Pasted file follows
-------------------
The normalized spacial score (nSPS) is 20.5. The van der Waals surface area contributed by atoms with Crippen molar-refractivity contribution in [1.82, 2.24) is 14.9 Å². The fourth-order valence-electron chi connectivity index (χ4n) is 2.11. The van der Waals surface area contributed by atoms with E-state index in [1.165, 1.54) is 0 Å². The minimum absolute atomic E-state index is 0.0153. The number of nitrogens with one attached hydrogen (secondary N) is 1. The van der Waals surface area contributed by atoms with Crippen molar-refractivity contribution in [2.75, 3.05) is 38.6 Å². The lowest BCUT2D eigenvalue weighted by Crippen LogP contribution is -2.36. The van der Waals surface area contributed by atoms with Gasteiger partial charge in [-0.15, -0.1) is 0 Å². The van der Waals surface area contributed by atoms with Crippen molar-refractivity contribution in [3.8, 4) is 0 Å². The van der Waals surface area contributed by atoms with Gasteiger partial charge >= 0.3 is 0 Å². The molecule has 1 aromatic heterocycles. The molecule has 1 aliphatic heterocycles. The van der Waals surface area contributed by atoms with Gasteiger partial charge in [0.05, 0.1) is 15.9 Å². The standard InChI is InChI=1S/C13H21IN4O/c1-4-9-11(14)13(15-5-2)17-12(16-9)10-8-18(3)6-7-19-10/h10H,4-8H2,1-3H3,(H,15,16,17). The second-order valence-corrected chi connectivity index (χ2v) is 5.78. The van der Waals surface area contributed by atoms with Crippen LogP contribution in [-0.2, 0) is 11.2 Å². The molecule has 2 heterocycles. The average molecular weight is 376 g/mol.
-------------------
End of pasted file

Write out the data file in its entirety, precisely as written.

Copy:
The normalized spacial score (nSPS) is 20.5. The van der Waals surface area contributed by atoms with Crippen molar-refractivity contribution in [1.82, 2.24) is 14.9 Å². The fourth-order valence-electron chi connectivity index (χ4n) is 2.11. The van der Waals surface area contributed by atoms with E-state index in [1.165, 1.54) is 0 Å². The minimum absolute atomic E-state index is 0.0153. The number of nitrogens with one attached hydrogen (secondary N) is 1. The van der Waals surface area contributed by atoms with Crippen molar-refractivity contribution in [2.75, 3.05) is 38.6 Å². The lowest BCUT2D eigenvalue weighted by Crippen LogP contribution is -2.36. The van der Waals surface area contributed by atoms with Gasteiger partial charge in [-0.15, -0.1) is 0 Å². The van der Waals surface area contributed by atoms with Crippen molar-refractivity contribution in [3.8, 4) is 0 Å². The van der Waals surface area contributed by atoms with Gasteiger partial charge >= 0.3 is 0 Å². The molecule has 1 aromatic heterocycles. The molecule has 1 aliphatic heterocycles. The van der Waals surface area contributed by atoms with Gasteiger partial charge in [0.05, 0.1) is 15.9 Å². The standard InChI is InChI=1S/C13H21IN4O/c1-4-9-11(14)13(15-5-2)17-12(16-9)10-8-18(3)6-7-19-10/h10H,4-8H2,1-3H3,(H,15,16,17). The second-order valence-corrected chi connectivity index (χ2v) is 5.78. The van der Waals surface area contributed by atoms with Crippen LogP contribution in [-0.2, 0) is 11.2 Å². The molecule has 2 heterocycles. The average molecular weight is 376 g/mol.